Macbeth

Topics: Macbeth, Duncan I of Scotland, King Duncan Pages: 1 (359 words) Published: August 28, 2013
A tragic hero is someone of high birth, yet possesses a flaw, and with this flaw it will eventually lead to their downfall. Shakespeare has created Macbeth as a tragic hero. Macbeth's movement from a hero to a villain is achieved through various language and dramatic techniques which through acts 1, 2 and 3 leads to his eventual downfall.

Within Act 1 Macbeth was was acknowledged for fighting to King Duncan, and even praised as an honourable man. Banquo says in Act 1 scene 3 “Worthy Macbeth, we stay upon your leisure". The irony of this quote as Macbeth at the time was thinking of murder and not the fact that he is Thane of Cawdor. Banquo is telling Macbeth that he will wait until Macbeth and only Macbeth is ready to leave, he is loyal to Macbeth and uses the word ‘worthy Macbeth’ to portray Macbeth’s new position, leading us to believe Macbeth is a noble man. He is portrayed as a hero, everyone saying Macbeth was heroic and loyal.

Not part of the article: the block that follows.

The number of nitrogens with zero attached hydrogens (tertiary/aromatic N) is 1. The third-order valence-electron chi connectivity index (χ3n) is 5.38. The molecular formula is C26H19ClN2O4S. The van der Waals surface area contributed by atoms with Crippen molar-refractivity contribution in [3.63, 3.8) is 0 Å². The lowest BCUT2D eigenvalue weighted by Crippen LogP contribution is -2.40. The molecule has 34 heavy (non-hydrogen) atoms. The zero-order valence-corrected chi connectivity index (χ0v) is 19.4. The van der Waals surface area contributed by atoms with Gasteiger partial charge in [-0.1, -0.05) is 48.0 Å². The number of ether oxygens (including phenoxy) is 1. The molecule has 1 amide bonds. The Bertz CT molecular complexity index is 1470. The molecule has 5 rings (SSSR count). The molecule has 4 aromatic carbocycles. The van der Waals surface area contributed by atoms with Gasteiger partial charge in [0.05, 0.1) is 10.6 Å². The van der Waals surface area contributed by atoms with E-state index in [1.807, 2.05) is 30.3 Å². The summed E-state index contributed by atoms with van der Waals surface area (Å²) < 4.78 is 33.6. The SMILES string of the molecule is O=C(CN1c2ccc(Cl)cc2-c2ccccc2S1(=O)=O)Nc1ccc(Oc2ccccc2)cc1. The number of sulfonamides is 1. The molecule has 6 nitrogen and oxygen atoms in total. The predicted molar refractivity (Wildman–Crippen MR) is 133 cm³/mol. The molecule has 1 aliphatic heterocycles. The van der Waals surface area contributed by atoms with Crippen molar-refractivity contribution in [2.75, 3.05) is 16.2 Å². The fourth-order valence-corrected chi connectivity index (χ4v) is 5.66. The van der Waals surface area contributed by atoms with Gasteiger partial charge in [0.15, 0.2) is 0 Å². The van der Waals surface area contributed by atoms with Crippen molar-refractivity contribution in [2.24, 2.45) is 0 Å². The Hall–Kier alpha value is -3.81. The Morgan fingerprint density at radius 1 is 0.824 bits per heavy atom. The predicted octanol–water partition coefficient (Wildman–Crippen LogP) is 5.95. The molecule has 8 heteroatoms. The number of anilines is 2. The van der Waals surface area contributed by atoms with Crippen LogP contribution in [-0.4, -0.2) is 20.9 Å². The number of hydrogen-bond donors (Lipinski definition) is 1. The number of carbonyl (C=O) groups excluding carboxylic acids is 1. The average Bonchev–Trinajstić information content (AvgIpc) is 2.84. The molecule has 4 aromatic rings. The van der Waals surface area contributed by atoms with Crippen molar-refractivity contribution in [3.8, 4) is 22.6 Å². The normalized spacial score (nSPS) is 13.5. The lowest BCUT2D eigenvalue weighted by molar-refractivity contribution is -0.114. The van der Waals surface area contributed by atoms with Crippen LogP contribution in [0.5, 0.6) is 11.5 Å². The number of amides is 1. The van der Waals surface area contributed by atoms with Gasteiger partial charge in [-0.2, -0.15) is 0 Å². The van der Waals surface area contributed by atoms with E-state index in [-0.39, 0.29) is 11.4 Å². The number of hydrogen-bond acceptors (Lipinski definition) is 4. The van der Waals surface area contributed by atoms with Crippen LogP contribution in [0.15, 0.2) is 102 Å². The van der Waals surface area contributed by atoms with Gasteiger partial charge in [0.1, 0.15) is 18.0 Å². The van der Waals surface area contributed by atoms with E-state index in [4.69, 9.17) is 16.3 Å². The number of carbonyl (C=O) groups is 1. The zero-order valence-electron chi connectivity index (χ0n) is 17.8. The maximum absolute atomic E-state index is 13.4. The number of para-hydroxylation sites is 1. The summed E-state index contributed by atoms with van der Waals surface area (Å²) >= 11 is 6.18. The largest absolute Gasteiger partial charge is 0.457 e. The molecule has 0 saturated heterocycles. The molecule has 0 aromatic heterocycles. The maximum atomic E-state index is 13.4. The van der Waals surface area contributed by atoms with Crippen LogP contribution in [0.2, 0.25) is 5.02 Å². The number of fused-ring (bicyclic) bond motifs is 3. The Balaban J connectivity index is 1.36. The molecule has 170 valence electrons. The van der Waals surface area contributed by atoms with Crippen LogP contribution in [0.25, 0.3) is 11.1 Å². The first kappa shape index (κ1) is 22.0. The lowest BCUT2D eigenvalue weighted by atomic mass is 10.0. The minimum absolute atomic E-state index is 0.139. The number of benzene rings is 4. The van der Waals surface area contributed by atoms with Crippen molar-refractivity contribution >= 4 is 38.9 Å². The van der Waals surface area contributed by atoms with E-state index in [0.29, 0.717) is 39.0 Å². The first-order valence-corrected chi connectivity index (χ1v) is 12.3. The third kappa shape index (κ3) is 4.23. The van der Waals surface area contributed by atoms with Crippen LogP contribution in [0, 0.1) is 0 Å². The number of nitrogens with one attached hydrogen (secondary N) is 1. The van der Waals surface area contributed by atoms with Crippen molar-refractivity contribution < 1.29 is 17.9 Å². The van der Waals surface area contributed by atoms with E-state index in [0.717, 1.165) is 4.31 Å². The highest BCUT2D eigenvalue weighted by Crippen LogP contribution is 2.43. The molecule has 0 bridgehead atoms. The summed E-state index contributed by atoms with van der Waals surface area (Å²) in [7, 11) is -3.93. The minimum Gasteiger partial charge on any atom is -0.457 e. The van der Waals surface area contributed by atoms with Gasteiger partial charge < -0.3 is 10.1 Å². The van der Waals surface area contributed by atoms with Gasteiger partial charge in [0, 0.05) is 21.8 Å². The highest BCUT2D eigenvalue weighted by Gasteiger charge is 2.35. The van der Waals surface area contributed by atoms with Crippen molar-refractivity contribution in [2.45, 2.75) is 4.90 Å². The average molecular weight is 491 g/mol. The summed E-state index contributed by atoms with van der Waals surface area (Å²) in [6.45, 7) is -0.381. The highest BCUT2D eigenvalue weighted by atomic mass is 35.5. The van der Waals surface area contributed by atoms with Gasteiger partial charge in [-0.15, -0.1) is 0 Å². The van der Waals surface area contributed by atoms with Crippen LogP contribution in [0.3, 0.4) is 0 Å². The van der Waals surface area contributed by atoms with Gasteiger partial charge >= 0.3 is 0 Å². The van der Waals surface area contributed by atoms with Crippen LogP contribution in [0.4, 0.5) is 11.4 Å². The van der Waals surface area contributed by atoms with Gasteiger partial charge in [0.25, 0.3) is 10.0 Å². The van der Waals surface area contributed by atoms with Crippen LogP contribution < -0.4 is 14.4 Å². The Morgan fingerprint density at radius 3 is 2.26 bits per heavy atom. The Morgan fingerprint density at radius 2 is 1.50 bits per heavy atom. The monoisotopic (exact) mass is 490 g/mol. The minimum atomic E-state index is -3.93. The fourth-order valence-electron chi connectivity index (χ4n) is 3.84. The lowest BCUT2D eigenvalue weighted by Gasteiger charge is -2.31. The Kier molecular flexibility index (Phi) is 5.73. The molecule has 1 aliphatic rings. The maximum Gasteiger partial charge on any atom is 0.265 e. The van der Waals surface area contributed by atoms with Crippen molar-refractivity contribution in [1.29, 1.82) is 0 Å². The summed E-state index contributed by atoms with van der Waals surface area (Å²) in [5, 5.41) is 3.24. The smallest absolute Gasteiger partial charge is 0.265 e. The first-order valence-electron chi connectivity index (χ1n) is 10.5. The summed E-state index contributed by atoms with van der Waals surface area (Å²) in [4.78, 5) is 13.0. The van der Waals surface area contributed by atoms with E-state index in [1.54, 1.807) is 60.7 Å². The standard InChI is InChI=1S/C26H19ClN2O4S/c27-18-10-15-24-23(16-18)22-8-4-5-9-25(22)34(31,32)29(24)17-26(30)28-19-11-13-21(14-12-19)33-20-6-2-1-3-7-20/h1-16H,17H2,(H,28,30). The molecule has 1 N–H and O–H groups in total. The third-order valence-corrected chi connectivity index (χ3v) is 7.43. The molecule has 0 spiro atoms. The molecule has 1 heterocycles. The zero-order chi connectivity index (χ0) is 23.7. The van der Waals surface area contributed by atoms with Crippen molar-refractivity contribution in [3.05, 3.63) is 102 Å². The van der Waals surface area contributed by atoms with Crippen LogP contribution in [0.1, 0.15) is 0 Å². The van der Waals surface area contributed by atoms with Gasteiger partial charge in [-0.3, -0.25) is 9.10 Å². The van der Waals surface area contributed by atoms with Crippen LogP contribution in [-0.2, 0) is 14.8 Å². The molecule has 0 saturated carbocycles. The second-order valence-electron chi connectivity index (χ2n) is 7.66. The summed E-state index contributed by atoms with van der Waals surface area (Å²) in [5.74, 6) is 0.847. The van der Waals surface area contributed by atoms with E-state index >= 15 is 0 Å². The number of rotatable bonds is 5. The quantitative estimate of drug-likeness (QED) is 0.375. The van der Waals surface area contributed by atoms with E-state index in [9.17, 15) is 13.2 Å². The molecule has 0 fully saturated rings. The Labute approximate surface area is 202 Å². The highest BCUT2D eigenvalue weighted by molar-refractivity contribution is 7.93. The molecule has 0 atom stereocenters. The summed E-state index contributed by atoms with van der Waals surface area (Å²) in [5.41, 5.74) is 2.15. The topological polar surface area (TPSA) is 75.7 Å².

By the end of Act 1, we see Macbeth struggle with his own conscience as well as Lady Macbeth's constant reasons for him to kill King Duncan. Macbeth allows Lady Macbeth to manipulate his ambitious ways, yet we see Macbeth come to the decision of not to kill King Duncan. Macbeth says in Act 1, scene 7 "I have no spur to prick the sides of my intent but only vaulting ambition which o'erleaps itself". This uses the technique of dramatic irony to lead us to believe he understands his character flaw.

Though if Macbeth was truly who he says he is in Act 1, the play would have ended.

We would have no tragic figure, just a man who knows right from wrong, who knows how to weigh the consequences of life's choices, and who has the wisdom and restraint to reel in his ambitious drives. But no, Evil waits patiently in the wings as Good takes her bow. Perhaps Shakespeare wanted to show that man is in conflict with himself against the force of evil in his own soul and that Evil has many faces.
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